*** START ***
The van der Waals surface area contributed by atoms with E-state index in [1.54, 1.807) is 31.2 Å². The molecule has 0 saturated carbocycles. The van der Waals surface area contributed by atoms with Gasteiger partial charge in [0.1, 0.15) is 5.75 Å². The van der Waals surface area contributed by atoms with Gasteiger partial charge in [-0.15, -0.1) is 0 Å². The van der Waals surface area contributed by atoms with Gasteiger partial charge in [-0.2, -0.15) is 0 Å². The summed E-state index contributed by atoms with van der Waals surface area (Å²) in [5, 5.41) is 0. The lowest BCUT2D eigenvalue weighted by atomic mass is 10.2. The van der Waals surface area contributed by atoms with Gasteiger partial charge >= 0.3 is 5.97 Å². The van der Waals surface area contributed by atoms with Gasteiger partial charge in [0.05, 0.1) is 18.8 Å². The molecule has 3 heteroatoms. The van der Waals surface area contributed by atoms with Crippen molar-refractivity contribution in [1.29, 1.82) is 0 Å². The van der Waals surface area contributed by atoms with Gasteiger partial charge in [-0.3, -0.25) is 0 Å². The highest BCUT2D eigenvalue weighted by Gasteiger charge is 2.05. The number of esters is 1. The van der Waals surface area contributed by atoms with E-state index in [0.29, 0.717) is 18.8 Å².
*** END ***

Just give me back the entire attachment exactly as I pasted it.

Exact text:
The van der Waals surface area contributed by atoms with E-state index in [1.54, 1.807) is 31.2 Å². The molecule has 0 saturated carbocycles. The van der Waals surface area contributed by atoms with Gasteiger partial charge in [0.1, 0.15) is 5.75 Å². The van der Waals surface area contributed by atoms with Gasteiger partial charge in [-0.15, -0.1) is 0 Å². The van der Waals surface area contributed by atoms with Gasteiger partial charge in [-0.2, -0.15) is 0 Å². The summed E-state index contributed by atoms with van der Waals surface area (Å²) in [5, 5.41) is 0. The lowest BCUT2D eigenvalue weighted by atomic mass is 10.2. The van der Waals surface area contributed by atoms with Gasteiger partial charge >= 0.3 is 5.97 Å². The van der Waals surface area contributed by atoms with Gasteiger partial charge in [0.05, 0.1) is 18.8 Å². The molecule has 3 heteroatoms. The van der Waals surface area contributed by atoms with Crippen molar-refractivity contribution in [1.29, 1.82) is 0 Å². The van der Waals surface area contributed by atoms with Gasteiger partial charge in [-0.3, -0.25) is 0 Å². The highest BCUT2D eigenvalue weighted by Gasteiger charge is 2.05. The number of esters is 1. The van der Waals surface area contributed by atoms with E-state index in [0.29, 0.717) is 18.8 Å².